Budget & Finance

Chicago Public Schools Asked to Repay $87 Million It Got From ‘Coding Error’

By Tracy Swartz, Dan Petrella, and Karen Ann Cullotta, Chicago Tribune — April 11, 2022 3 min read
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The state of Illinois will distribute $87.5 million to hundreds of school districts that were underpaid because of a “coding error” —while seeking repayment from Chicago Public Schools, which mistakenly got the funds.

The appropriation is part of the $46.5 billion spending plan lawmakers passed Saturday. The Illinois State Board of Education said a contractor made a “coding error” in the spring of 2018 during the initial implementation of a new state school funding formula.

As a result, 14 school systems are owed between $1 million and $5 million, while 565 are due up to $100,000 according to IBSE. In total, 762 school districts were underpaid over the past four years.

Meanwhile, the state is trying to recoup the $87 million it mistakenly paid CPS, its largest school district. ISBE said 52 other school systems were overpaid by a total of $3,396 during the affected period, and it will try to recover funds from districts that received at least $10 more than they should have.

“The error represents less than half a percentage point of the total funding that has been allocated statewide” through Illinois’ funding formula during that time, State Superintendent of Education Carmen Ayala said in a letter Wednesday. “All affected organizational units will soon receive a letter from ISBE notifying them about how much they are owed by the state.”

In her letter, Ayala said ISBE is “in communication with CPS about an extended repayment period, so that classrooms are not impacted.” CPS is in the middle of formulating its overall budget for the upcoming school year; this year’s was $9.3 billion.

A CPS spokesperson said Friday in a statement the district is “in discussions with ISBE and the General Assembly about the impacts on CPS and the state budget.”

ISBE spokeswoman Jackie Matthews said the coding error overstated the enrollment of students attending state-authorized charter schools in districts with more than one of these schools. The mistake only affected the CPS enrollment data since no other districts have multiple state-authorized charter schools, according to ISBE. The problem continued for years because the state’s formula takes into account the prior year’s calculations.

There are about 58,000 CPS students enrolled in more than 100 charter schools. CPS counts 330,000 students districtwide.

Matthews said ISBE identified the discrepancy while preparing a report requested in December by a panel tasked with reviewing the implementation of the state funding formula, which was signed into law by former Gov. Bruce Rauner in 2017.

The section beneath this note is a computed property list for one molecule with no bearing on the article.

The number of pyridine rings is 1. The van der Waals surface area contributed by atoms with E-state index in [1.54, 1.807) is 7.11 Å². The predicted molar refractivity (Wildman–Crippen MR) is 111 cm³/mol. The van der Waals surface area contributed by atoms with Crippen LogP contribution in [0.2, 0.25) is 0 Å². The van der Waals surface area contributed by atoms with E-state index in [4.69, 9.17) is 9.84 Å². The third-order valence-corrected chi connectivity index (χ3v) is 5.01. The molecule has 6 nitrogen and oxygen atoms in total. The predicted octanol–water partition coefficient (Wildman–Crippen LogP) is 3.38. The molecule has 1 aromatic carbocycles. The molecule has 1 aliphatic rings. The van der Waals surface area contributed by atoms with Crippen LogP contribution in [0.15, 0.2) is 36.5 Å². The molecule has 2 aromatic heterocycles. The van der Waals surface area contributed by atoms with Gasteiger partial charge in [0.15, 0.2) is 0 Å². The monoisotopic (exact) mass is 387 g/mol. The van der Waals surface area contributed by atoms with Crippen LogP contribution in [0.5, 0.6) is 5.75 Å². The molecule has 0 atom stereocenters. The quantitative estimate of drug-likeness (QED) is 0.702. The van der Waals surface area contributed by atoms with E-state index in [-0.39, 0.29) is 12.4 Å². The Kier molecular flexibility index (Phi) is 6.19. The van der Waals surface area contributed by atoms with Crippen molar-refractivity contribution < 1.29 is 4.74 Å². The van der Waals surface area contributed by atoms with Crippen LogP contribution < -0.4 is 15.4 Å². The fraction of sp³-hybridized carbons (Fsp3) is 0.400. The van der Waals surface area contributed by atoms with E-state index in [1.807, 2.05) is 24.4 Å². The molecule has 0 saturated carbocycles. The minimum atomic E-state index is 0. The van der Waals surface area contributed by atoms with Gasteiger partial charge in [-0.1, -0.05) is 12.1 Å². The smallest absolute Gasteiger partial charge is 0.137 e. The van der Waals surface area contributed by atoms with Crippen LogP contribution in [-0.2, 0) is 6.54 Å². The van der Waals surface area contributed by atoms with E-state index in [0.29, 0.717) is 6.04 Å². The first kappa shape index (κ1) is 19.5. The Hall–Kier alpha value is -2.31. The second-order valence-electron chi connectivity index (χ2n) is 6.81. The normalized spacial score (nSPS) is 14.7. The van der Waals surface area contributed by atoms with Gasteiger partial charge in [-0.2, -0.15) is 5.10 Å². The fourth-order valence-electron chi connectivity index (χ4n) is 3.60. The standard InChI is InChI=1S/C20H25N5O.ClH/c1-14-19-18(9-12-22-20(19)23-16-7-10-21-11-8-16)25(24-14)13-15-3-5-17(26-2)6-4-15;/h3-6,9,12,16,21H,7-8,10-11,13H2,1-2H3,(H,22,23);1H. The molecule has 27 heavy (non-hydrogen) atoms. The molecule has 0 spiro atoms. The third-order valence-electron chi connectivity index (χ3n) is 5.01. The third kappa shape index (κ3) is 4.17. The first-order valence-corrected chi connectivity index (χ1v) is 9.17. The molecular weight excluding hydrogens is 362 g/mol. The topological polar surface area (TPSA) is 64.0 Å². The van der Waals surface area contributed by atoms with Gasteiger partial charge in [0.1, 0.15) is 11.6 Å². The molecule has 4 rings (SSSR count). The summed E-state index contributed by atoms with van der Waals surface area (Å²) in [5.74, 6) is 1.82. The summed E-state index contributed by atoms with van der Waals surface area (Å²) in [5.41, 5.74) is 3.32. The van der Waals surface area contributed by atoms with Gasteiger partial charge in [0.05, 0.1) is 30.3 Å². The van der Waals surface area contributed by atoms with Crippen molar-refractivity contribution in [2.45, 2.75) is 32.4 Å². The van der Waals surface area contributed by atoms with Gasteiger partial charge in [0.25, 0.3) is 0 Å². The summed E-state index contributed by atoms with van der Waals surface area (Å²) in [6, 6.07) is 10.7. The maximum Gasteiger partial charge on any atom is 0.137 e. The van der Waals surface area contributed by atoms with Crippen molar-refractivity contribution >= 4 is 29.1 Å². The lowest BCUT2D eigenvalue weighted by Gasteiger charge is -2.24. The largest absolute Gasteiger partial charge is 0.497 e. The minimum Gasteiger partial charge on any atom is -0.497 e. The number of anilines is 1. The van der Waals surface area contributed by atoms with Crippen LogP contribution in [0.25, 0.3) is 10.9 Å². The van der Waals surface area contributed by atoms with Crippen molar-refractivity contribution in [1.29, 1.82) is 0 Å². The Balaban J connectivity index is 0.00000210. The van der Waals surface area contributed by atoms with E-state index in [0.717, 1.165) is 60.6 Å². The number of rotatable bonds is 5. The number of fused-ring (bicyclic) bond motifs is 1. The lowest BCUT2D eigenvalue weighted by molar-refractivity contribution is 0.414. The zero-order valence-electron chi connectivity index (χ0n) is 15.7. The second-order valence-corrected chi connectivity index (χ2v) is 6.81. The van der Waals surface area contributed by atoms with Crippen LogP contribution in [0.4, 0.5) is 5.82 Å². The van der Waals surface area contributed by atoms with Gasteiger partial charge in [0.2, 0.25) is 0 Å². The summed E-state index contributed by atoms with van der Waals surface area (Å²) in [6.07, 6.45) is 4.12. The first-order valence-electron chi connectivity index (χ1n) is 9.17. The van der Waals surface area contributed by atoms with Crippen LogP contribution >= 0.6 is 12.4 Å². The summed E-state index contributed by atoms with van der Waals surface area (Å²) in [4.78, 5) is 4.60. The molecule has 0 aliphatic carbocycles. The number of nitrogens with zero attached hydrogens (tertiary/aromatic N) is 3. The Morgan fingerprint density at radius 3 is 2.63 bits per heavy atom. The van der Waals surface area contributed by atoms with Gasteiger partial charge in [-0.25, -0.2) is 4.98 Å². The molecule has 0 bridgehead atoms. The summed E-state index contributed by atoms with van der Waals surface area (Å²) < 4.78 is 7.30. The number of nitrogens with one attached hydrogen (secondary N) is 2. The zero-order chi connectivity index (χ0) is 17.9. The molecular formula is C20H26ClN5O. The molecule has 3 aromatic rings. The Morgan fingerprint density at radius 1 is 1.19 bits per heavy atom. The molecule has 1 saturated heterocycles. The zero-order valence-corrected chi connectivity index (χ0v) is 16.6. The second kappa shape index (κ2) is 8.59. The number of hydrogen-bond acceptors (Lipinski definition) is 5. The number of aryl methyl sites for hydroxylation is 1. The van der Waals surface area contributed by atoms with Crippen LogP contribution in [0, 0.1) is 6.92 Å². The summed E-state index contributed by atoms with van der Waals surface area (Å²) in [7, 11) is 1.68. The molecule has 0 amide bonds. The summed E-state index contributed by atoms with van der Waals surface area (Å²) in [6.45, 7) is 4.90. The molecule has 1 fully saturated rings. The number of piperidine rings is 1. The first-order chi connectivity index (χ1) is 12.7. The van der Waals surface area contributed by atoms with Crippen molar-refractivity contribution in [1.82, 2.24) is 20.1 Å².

Ayala said ISBE put “additional protocols in place to ensure accuracy moving forward” and initiated the process to pursue an external audit of the formula, which is supposed to give priority to districts with poor property wealth.

The formula miscalculation was raised Wednesday at an Illinois House Executive Committee hearing.

“I heard about it one day last week and was like, ‘What the heck is this?’” said House Majority Leader Greg Harris, a Chicago Democrat and lead budget negotiator.

Rep. Avery Bourne, R-Morrisonville, wanted to know how CPS would return the money and how the error would affect the funding formula in the future.

Harris said “this is a big complicated question for which there are some big complicated answers that ... we’re gonna have to work through to figure out.”

Bourne suggested addressing the issue in an education appropriations committee.

“I think this has major implications that warrant a longer discussion, and I know this probably isn’t the appropriate venue, but I think this could be a big issue—now and down the road,” she said.

During debate over the budget on the House floor early Saturday, Harris noted that the miscalculation occurred on Rauner’s watch.

“I just wish when the Rauner administration made this error they had corrected it so we would not find ourselves in this position today,” he said.

Copyright (c) 2022, Chicago Tribune. Distributed by Tribune Content Agency.

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